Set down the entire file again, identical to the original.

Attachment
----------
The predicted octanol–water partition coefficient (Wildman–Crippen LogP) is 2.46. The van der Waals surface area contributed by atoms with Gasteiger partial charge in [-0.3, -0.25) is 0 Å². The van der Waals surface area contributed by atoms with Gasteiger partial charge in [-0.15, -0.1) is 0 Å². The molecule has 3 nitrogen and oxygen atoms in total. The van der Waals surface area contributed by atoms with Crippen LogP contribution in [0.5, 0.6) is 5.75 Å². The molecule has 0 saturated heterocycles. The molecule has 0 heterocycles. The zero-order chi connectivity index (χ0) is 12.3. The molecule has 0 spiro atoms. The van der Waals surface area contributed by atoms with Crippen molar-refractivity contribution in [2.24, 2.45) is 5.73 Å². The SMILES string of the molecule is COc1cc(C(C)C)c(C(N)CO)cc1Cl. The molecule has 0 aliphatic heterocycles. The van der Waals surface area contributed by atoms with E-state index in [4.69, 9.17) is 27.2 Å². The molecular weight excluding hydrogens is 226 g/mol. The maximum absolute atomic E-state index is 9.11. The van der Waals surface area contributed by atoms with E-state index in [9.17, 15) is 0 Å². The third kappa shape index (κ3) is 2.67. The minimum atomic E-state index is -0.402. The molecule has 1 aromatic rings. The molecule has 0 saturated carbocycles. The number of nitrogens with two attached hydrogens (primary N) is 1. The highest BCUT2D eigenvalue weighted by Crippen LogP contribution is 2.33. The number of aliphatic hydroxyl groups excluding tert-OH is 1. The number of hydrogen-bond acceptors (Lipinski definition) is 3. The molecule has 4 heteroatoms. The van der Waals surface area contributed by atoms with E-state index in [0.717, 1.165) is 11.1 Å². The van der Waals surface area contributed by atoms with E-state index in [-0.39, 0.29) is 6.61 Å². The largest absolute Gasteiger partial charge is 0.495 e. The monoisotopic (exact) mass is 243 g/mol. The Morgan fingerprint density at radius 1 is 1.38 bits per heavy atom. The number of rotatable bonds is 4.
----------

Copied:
The predicted octanol–water partition coefficient (Wildman–Crippen LogP) is 2.46. The van der Waals surface area contributed by atoms with Gasteiger partial charge in [-0.3, -0.25) is 0 Å². The van der Waals surface area contributed by atoms with Gasteiger partial charge in [-0.15, -0.1) is 0 Å². The molecule has 3 nitrogen and oxygen atoms in total. The van der Waals surface area contributed by atoms with Crippen LogP contribution in [0.5, 0.6) is 5.75 Å². The molecule has 0 saturated heterocycles. The molecule has 0 heterocycles. The zero-order chi connectivity index (χ0) is 12.3. The molecule has 0 spiro atoms. The van der Waals surface area contributed by atoms with Crippen molar-refractivity contribution in [2.24, 2.45) is 5.73 Å². The SMILES string of the molecule is COc1cc(C(C)C)c(C(N)CO)cc1Cl. The molecule has 0 aliphatic heterocycles. The van der Waals surface area contributed by atoms with E-state index in [4.69, 9.17) is 27.2 Å². The molecular weight excluding hydrogens is 226 g/mol. The maximum absolute atomic E-state index is 9.11. The van der Waals surface area contributed by atoms with E-state index in [9.17, 15) is 0 Å². The third kappa shape index (κ3) is 2.67. The minimum atomic E-state index is -0.402. The molecule has 1 aromatic rings. The molecule has 0 saturated carbocycles. The number of nitrogens with two attached hydrogens (primary N) is 1. The highest BCUT2D eigenvalue weighted by Crippen LogP contribution is 2.33. The number of aliphatic hydroxyl groups excluding tert-OH is 1. The number of hydrogen-bond acceptors (Lipinski definition) is 3. The molecule has 4 heteroatoms. The van der Waals surface area contributed by atoms with E-state index in [0.717, 1.165) is 11.1 Å². The van der Waals surface area contributed by atoms with E-state index in [-0.39, 0.29) is 6.61 Å². The largest absolute Gasteiger partial charge is 0.495 e. The monoisotopic (exact) mass is 243 g/mol. The Morgan fingerprint density at radius 1 is 1.38 bits per heavy atom. The number of rotatable bonds is 4.